Where is the place to start? The place to start is with ourselves and our own families. This, of course, doesn't mean that we have to perfect these relationships before we can extend the teachings to others, but it is certainly the correct place to start as "charity begins at home."

If we keep these fundamental teachings in mind we will certainly foster Jewish unity in our own little world, which will ultimately impact on the entire world.


On Sunday, June 4, G-d willing, we will, be celebrating Rosh Chodesh Sivan, starting the new Hebrew month of Sivan.

Rosh Chodesh is celebrated as a mini-holiday, with special prayers and finer food and clothing. Jewish women, in particular, observe Rosh Chodesh more meticulously.

What is the reason for Jewish women's stricter celebration of Rosh Chodesh?

Rabbi Eliezer wrote: "When the men came to ask for their wives' gold earrings for the Golden Calf, the women refused to hand them over. They said to their husbands: 'We will not obey you in order to make an abomination that has no power to save!' G-d rewarded them in this world, giving them a greater degree of observance on Rosh Chodesh, and He rewards them in the World to Come, giving them the power of constant renewal that characterizes [the renewal of the moon on] Rosh Chodesh."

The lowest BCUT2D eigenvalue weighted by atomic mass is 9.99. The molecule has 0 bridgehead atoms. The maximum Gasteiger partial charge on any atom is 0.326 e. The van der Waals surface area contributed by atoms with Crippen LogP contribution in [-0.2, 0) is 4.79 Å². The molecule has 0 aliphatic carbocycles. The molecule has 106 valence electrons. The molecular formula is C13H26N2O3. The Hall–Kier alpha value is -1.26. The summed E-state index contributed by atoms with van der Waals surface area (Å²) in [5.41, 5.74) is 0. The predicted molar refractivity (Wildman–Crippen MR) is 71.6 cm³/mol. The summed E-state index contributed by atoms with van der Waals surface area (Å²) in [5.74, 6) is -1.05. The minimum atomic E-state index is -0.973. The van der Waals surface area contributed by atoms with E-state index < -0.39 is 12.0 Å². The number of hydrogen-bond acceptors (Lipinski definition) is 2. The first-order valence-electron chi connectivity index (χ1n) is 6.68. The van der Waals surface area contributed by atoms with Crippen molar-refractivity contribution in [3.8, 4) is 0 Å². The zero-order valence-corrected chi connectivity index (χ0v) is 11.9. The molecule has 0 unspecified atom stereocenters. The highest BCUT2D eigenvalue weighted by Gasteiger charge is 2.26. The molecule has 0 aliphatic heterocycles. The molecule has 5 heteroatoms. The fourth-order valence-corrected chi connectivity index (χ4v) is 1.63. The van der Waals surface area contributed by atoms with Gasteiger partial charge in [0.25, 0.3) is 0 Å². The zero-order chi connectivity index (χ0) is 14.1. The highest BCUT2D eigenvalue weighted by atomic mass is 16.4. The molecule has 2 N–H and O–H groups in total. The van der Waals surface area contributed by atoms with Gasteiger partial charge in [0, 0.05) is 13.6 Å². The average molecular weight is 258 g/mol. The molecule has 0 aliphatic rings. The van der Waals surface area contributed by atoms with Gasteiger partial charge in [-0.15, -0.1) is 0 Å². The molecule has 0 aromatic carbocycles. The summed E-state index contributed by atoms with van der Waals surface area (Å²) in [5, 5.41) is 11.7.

On a more general note, the Jewish calendar is a lunar one, and our people are compared to the moon. Although our light is sometimes eclipsed by that of other nations, like the moon we are always here--both at night and by day. Our nation's history has its share of growth and decline; like the moon we wax and wane. But ultimately, these are just phases. For, although at times we seem to be as unimportant or insignificant as the sliver of the moon when it reappears, this is just a veneer.

May we sanctify the new moon this year and celebrate Rosh Chodesh Sivan in the Holy Temple with Moshiach.


From letters of the Rebbe to participants at the annual
Lubavitch Women's Organization conventions

It is appropriate to reflect on the significance of Rosh Chodesh--the new month--in general, and Rosh Chodesh Sivan in particular, insofar as Jewish women are concerned. For, in some respects, Rosh Chodesh is even more significant for Jewish women than men, and that is why there are certain customs on Rosh Chodesh which apply to women only.

Rosh Chodesh Sivan, the day when the children of Israel arrived at Mt. Sinai to receive the Torah, recalls with special emphasis the particular spiritual quality of Jewish women, and their particular merit and privilege in connection with the receiving of the Torah and the first great trial soon after.